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UN expert: Algeria’s ongoing restrictions on human rights defenders jeopardize social reforms

According to a UN expert, Algeria needs to avoid targeting human rights defenders in order to continue building on the reforms of the past four years.

Mary Lawlor, the UN Special Rapporteur on the situation of human rights defenders, expressed regret that some human rights defenders continue to face restrictions, despite the progress and reforms made in the past four years.

The UN expert identified four main patterns of violations used to suppress human rights defenders, including ongoing judicial harassment, dissolution of key human rights organizations, limitations on freedom of movement, and intimidation and surveillance leading to negative impacts on their mental health and that of their families.

Lawlor also mentioned how a handful of human rights defenders were prevented from traveling to a specific location, where she was holding meetings, and were detained for 10 hours.

She acknowledged the necessity of robust laws relating to terrorism in Algeria’s recent history, but expressed disappointment that these laws are instilling terror in human rights defenders through overly broad and vague definitions of what constitutes terrorism in the Penal Code.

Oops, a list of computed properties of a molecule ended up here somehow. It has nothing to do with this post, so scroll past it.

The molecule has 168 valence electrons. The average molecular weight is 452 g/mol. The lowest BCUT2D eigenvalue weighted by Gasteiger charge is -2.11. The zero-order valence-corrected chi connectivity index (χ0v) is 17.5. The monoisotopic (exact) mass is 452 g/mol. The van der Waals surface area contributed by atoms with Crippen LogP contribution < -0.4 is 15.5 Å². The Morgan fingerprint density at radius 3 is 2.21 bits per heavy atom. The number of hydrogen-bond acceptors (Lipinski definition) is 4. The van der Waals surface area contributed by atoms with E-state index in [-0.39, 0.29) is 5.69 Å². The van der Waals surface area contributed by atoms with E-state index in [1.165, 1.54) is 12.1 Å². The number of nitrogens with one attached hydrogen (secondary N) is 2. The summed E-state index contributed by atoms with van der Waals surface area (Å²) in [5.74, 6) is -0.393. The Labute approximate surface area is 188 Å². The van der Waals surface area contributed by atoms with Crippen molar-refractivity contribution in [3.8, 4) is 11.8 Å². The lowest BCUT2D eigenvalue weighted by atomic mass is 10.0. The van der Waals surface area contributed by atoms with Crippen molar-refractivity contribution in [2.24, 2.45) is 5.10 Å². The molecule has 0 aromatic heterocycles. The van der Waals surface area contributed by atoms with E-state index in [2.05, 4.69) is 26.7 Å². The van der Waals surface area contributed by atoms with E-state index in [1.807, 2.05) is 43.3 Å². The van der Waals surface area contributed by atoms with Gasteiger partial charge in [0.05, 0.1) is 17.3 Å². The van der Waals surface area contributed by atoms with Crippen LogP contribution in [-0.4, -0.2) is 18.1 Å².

The Special Rapporteur highlighted the frequent use of Article 87 bis of the Penal Code to prosecute human rights defenders.

Despite the challenges, the expert also recognized the collaboration and support of the government and newly created consultative bodies in various areas, such as women’s rights, children’s rights, healthcare, poverty relief, and political participation, to protect and promote human rights.

Lawlor welcomed the acquittal of three human rights defenders of terrorism charges and expressed hope that it would lead to a review process of Article 87 bis. She also offered assistance to the Algerian government in this regard.

This content is distributed by APO Group on behalf of the Office of the UN High Commissioner for Human Rights (OHCHR).

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